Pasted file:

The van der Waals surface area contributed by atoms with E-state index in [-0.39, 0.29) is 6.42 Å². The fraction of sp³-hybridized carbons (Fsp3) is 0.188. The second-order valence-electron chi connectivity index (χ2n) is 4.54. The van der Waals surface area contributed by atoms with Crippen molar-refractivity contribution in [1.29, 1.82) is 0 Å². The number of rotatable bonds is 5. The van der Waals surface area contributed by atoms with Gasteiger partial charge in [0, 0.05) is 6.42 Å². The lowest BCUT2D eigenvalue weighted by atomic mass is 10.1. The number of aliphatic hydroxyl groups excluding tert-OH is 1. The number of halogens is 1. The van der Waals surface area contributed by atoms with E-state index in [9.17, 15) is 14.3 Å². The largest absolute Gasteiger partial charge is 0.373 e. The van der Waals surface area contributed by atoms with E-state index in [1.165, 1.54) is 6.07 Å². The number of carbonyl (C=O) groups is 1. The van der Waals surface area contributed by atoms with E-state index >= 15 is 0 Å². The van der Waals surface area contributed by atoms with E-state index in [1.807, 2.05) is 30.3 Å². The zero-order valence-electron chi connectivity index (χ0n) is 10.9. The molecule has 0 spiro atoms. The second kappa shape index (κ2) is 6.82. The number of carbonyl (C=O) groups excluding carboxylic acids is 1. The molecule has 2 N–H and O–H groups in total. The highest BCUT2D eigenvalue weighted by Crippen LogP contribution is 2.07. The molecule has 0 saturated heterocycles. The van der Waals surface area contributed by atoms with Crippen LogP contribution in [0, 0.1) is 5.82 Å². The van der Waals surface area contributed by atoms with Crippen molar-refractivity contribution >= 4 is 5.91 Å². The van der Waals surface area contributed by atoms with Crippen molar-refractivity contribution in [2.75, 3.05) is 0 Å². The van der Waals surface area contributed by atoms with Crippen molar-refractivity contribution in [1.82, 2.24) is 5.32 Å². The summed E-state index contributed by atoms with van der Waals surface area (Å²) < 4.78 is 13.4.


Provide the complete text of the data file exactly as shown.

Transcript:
The van der Waals surface area contributed by atoms with E-state index in [-0.39, 0.29) is 6.42 Å². The fraction of sp³-hybridized carbons (Fsp3) is 0.188. The second-order valence-electron chi connectivity index (χ2n) is 4.54. The van der Waals surface area contributed by atoms with Crippen molar-refractivity contribution in [1.29, 1.82) is 0 Å². The number of rotatable bonds is 5. The van der Waals surface area contributed by atoms with Gasteiger partial charge in [0, 0.05) is 6.42 Å². The lowest BCUT2D eigenvalue weighted by atomic mass is 10.1. The number of aliphatic hydroxyl groups excluding tert-OH is 1. The number of halogens is 1. The van der Waals surface area contributed by atoms with E-state index in [9.17, 15) is 14.3 Å². The largest absolute Gasteiger partial charge is 0.373 e. The van der Waals surface area contributed by atoms with E-state index in [1.165, 1.54) is 6.07 Å². The number of carbonyl (C=O) groups is 1. The van der Waals surface area contributed by atoms with E-state index >= 15 is 0 Å². The van der Waals surface area contributed by atoms with E-state index in [1.807, 2.05) is 30.3 Å². The zero-order valence-electron chi connectivity index (χ0n) is 10.9. The molecule has 0 spiro atoms. The second kappa shape index (κ2) is 6.82. The number of carbonyl (C=O) groups excluding carboxylic acids is 1. The molecule has 2 N–H and O–H groups in total. The highest BCUT2D eigenvalue weighted by Crippen LogP contribution is 2.07. The molecule has 0 saturated heterocycles. The van der Waals surface area contributed by atoms with Crippen LogP contribution in [0, 0.1) is 5.82 Å². The van der Waals surface area contributed by atoms with Crippen molar-refractivity contribution >= 4 is 5.91 Å². The van der Waals surface area contributed by atoms with Crippen molar-refractivity contribution in [2.75, 3.05) is 0 Å². The van der Waals surface area contributed by atoms with Crippen molar-refractivity contribution in [1.82, 2.24) is 5.32 Å². The summed E-state index contributed by atoms with van der Waals surface area (Å²) < 4.78 is 13.4.